Last month we celebrated the 6th edition of WiM [Women in Mobile] event. This year, my colleagues asked me to do the inspirational talk to the auditorium. It was a big challenge. I am used to talking in public events but especially about tech. Not about myself. In this case, I had to share personal experiences. I have to confess that this is something quite difficult for me.
I would like to share with you one of the drafts of the speech I shared. And I hope you like it:
I would like to ask you to close your eyes and imagine an elephant.
(maybe not that elephant ^^)
How many of you imagined a strong elephant, living free in the jungle, that can crush even the tallest tree? If you had this thought, raise your hand…
And now, raise your hand if you imagined a sad elephant, with a chain around its leg, looking lost, trapped in the middle of a zoo cage.
This sad elephant has grown up with a chain around its leg, walking in circles. Today, even without a chain, that elephant has no idea it has the strength to crush even the tallest tree.
Sometimes I feel that we, as women, are elephants with great potential but with imaginary chains around our legs.
And what is the relationship between imaginary chains and Artificial Intelligence? I believe the connection is huge…
Did you have any doubt regarding what to study at university? Let me see a show of hands.
I can see I wasn’t the only one. When I had to choose a degree, I felt completely lost. I was the first person in my family to study (and finish) a university career. I didn’t have a lot of people around with diverse backgrounds that could share their experiences and their real work. At one point, I was interested in architecture. At another point, I was interested in engineering. Almost the same, right?!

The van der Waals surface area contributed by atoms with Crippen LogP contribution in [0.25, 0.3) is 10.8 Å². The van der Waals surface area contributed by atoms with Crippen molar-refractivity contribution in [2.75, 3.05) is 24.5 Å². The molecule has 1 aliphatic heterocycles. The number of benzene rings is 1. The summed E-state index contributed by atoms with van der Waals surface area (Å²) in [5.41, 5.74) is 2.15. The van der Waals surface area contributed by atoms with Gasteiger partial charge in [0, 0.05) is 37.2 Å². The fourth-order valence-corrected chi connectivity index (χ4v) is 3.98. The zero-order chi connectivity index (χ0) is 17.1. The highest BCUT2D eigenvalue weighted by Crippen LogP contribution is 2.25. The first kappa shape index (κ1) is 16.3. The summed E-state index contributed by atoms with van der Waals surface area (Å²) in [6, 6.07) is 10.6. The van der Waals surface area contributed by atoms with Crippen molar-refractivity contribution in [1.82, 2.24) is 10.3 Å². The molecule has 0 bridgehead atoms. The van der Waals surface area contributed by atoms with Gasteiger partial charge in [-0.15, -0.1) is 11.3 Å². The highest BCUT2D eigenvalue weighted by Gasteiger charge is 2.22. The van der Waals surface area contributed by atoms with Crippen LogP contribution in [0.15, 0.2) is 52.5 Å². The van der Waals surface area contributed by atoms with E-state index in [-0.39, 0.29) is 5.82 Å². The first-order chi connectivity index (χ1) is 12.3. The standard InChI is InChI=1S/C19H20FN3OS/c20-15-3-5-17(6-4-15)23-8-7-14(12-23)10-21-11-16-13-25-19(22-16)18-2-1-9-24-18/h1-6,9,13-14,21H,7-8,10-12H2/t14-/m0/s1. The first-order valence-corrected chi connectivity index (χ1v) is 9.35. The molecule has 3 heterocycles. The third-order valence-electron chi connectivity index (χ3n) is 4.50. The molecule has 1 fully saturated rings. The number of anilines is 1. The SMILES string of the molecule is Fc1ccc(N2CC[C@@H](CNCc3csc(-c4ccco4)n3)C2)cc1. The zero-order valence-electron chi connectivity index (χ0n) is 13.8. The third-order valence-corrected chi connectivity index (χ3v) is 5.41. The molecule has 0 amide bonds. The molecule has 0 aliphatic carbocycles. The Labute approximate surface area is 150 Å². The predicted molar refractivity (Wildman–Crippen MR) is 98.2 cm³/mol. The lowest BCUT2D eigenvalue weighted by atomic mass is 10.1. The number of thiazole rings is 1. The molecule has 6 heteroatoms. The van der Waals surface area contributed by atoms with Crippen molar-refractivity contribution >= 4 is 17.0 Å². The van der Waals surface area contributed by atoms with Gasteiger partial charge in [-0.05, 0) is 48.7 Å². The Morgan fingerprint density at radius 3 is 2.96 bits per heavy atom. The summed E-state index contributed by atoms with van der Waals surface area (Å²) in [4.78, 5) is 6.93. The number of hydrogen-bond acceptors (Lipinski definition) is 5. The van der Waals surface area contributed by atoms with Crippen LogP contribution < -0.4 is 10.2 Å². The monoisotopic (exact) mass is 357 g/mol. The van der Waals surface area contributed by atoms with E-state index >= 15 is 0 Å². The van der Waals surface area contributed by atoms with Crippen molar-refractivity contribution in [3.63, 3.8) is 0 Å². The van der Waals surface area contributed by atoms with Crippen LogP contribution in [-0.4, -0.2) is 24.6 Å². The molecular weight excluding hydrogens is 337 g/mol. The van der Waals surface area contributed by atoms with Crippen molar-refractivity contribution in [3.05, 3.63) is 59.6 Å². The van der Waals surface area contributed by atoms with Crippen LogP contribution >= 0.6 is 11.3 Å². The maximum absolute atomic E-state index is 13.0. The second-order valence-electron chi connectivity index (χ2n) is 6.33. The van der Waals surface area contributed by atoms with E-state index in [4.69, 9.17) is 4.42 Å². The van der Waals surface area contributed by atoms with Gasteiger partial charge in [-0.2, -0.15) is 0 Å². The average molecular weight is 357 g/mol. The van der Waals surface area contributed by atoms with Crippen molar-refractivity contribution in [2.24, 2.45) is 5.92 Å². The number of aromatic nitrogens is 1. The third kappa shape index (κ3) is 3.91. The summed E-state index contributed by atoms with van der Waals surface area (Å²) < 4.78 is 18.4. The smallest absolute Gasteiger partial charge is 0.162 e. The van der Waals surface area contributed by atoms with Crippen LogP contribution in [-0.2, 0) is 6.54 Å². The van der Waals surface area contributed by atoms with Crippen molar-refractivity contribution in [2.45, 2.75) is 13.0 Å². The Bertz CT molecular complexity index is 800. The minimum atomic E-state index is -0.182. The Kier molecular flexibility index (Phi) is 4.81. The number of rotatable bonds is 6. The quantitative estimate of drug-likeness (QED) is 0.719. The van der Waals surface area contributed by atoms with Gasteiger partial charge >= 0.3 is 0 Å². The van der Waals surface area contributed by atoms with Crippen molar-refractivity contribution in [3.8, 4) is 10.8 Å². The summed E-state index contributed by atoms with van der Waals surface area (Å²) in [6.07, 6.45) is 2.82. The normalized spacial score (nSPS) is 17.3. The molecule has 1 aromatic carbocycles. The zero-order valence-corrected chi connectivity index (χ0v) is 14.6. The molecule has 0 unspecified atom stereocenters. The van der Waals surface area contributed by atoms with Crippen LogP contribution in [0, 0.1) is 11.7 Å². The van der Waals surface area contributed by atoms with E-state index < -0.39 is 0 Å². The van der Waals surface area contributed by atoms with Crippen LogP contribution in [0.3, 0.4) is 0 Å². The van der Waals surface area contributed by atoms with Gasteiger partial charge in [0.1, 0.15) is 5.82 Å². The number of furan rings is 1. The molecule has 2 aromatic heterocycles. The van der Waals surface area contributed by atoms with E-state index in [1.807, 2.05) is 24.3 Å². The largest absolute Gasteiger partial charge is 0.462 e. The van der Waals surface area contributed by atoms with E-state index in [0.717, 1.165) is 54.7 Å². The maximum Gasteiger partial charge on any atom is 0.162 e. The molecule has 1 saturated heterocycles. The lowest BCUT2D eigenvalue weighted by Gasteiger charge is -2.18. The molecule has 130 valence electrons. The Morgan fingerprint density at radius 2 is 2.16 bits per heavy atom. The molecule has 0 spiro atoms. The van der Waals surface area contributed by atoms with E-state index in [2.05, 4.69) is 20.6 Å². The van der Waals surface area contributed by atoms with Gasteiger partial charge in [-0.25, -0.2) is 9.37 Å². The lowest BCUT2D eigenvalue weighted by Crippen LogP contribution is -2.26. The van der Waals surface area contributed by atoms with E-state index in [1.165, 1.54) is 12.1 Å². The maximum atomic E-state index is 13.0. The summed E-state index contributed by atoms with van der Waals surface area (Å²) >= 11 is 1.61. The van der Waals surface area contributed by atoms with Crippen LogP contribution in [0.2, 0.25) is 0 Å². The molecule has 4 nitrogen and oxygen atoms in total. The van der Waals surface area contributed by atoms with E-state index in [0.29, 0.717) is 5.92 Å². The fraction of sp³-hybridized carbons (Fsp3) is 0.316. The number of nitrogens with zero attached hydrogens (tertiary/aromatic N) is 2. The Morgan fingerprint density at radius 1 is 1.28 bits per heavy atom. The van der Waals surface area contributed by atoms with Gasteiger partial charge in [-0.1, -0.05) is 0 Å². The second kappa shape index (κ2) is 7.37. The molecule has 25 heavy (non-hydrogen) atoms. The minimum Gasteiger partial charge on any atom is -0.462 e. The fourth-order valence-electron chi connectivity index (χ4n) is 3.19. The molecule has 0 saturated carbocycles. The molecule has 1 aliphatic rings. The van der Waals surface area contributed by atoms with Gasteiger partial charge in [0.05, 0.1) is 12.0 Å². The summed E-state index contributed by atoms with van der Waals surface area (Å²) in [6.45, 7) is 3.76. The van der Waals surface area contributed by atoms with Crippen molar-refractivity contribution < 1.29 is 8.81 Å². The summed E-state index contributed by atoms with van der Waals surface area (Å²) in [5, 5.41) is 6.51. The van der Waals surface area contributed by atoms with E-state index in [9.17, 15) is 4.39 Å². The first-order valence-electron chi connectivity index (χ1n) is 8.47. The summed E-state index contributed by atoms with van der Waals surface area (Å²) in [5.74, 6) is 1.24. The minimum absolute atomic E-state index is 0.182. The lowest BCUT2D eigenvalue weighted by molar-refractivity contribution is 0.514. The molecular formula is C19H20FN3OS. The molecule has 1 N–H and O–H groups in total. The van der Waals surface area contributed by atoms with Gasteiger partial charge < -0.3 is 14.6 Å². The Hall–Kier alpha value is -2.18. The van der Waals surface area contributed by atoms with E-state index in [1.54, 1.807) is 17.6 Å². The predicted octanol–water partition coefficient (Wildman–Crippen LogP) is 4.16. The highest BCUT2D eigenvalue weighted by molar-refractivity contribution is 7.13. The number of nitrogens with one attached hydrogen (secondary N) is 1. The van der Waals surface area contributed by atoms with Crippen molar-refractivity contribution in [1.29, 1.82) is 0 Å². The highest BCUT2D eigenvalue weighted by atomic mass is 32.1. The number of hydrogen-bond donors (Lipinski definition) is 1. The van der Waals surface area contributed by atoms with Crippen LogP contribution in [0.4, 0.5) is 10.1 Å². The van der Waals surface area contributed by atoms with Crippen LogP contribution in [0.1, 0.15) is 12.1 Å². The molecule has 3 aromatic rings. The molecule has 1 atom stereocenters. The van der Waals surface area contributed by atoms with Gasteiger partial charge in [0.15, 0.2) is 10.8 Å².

Let me confess something: when I was a little, I didn’t play much with dolls. What I enjoyed most was playing with my dad’s collection of toy trucks and bulldozers. I loved to touch the soil, getting my hands dirty as I loaded the trucks.
Another of my hobbies was to disassemble small appliances and put them back together. Sometimes there were pieces missing but luckily the appliances still worked. I guess that’s why my parents said nothing about it.
Like many of you, my adolescence was the moment to enter a new world. When I was in my teens, I came upon a man with a lovely, sexy mustache and I couldn’t stop thinking about him. I discovered Mario Bros and videogames. WooW, a TV where you not only watched cartoons but you could play with them also. It was amazing but I didn’t play as much as I would like.
So back to the choice of the university… After discussing it with my parents about what to study, they recommended that I study something more convenient, than architecture or engineering. They have a family business. So, studying Business Administration was the “natural path” I took.
My parents love me and they always wanted the best for me. But without a doubt these experiences conditioned my early years. And, in some manner, also my self-esteem. Sometimes, instead of boosting our kids, we put limitations on them, especially on girls.